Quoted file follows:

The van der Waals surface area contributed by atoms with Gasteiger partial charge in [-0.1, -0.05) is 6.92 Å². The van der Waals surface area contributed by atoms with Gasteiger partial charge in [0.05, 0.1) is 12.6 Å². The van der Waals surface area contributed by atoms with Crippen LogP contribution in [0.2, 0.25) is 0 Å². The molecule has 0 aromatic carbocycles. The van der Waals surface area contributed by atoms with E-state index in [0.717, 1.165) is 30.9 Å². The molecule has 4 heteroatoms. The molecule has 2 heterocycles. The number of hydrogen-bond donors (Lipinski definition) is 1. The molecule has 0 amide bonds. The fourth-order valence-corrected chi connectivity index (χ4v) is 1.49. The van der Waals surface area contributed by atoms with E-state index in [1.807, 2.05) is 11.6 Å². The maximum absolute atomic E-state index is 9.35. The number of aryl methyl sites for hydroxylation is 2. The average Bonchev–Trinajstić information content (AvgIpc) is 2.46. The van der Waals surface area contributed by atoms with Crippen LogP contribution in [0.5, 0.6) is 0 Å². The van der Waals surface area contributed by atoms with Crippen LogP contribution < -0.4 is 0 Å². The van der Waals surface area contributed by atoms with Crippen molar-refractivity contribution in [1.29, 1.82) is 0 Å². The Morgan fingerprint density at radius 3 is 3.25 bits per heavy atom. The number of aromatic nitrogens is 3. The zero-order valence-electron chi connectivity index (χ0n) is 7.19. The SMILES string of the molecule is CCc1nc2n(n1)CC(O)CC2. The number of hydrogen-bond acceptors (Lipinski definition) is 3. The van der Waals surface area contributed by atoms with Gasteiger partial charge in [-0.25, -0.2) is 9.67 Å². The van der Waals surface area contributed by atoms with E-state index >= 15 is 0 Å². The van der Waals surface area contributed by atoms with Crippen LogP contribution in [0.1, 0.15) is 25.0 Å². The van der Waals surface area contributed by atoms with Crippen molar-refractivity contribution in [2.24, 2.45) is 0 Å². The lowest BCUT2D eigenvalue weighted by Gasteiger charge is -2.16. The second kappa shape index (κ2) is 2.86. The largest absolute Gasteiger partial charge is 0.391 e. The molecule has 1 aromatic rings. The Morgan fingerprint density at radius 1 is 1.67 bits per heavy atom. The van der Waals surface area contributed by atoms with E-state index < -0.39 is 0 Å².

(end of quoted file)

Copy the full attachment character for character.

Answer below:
The van der Waals surface area contributed by atoms with Gasteiger partial charge in [-0.1, -0.05) is 6.92 Å². The van der Waals surface area contributed by atoms with Gasteiger partial charge in [0.05, 0.1) is 12.6 Å². The van der Waals surface area contributed by atoms with Crippen LogP contribution in [0.2, 0.25) is 0 Å². The molecule has 0 aromatic carbocycles. The van der Waals surface area contributed by atoms with E-state index in [0.717, 1.165) is 30.9 Å². The molecule has 4 heteroatoms. The molecule has 2 heterocycles. The number of hydrogen-bond donors (Lipinski definition) is 1. The molecule has 0 amide bonds. The fourth-order valence-corrected chi connectivity index (χ4v) is 1.49. The van der Waals surface area contributed by atoms with E-state index in [1.807, 2.05) is 11.6 Å². The maximum absolute atomic E-state index is 9.35. The number of aryl methyl sites for hydroxylation is 2. The average Bonchev–Trinajstić information content (AvgIpc) is 2.46. The van der Waals surface area contributed by atoms with Crippen LogP contribution in [0.5, 0.6) is 0 Å². The van der Waals surface area contributed by atoms with Crippen LogP contribution < -0.4 is 0 Å². The van der Waals surface area contributed by atoms with Crippen molar-refractivity contribution in [1.29, 1.82) is 0 Å². The Morgan fingerprint density at radius 3 is 3.25 bits per heavy atom. The number of aromatic nitrogens is 3. The zero-order valence-electron chi connectivity index (χ0n) is 7.19. The SMILES string of the molecule is CCc1nc2n(n1)CC(O)CC2. The number of hydrogen-bond acceptors (Lipinski definition) is 3. The van der Waals surface area contributed by atoms with Gasteiger partial charge in [-0.25, -0.2) is 9.67 Å². The van der Waals surface area contributed by atoms with E-state index >= 15 is 0 Å². The van der Waals surface area contributed by atoms with Crippen LogP contribution in [0.1, 0.15) is 25.0 Å². The van der Waals surface area contributed by atoms with Crippen molar-refractivity contribution in [2.24, 2.45) is 0 Å². The lowest BCUT2D eigenvalue weighted by Gasteiger charge is -2.16. The second kappa shape index (κ2) is 2.86. The largest absolute Gasteiger partial charge is 0.391 e. The molecule has 1 aromatic rings. The Morgan fingerprint density at radius 1 is 1.67 bits per heavy atom. The van der Waals surface area contributed by atoms with E-state index < -0.39 is 0 Å².